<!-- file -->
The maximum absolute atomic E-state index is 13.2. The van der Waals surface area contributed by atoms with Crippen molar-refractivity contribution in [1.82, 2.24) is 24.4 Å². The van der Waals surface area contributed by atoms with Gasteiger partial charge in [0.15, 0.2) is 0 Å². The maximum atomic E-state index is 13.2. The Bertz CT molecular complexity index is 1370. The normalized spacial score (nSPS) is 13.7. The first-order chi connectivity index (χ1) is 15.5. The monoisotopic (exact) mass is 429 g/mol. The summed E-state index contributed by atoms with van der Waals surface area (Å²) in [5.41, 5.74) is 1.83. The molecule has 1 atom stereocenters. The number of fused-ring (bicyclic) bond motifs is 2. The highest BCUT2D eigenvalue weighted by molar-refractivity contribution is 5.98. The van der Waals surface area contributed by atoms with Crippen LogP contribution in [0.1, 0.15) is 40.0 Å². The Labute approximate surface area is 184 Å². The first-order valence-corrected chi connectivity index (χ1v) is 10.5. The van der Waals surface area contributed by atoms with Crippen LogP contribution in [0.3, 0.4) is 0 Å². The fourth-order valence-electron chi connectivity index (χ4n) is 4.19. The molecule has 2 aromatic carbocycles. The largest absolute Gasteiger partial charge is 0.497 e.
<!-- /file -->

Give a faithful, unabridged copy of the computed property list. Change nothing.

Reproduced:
The maximum absolute atomic E-state index is 13.2. The van der Waals surface area contributed by atoms with Crippen molar-refractivity contribution in [1.82, 2.24) is 24.4 Å². The van der Waals surface area contributed by atoms with Gasteiger partial charge in [0.15, 0.2) is 0 Å². The maximum atomic E-state index is 13.2. The Bertz CT molecular complexity index is 1370. The normalized spacial score (nSPS) is 13.7. The first-order chi connectivity index (χ1) is 15.5. The monoisotopic (exact) mass is 429 g/mol. The summed E-state index contributed by atoms with van der Waals surface area (Å²) in [5.41, 5.74) is 1.83. The molecule has 1 atom stereocenters. The number of fused-ring (bicyclic) bond motifs is 2. The highest BCUT2D eigenvalue weighted by molar-refractivity contribution is 5.98. The van der Waals surface area contributed by atoms with Crippen LogP contribution in [0.1, 0.15) is 40.0 Å². The Labute approximate surface area is 184 Å². The first-order valence-corrected chi connectivity index (χ1v) is 10.5. The van der Waals surface area contributed by atoms with Crippen LogP contribution in [0.3, 0.4) is 0 Å². The fourth-order valence-electron chi connectivity index (χ4n) is 4.19. The molecule has 2 aromatic carbocycles. The largest absolute Gasteiger partial charge is 0.497 e.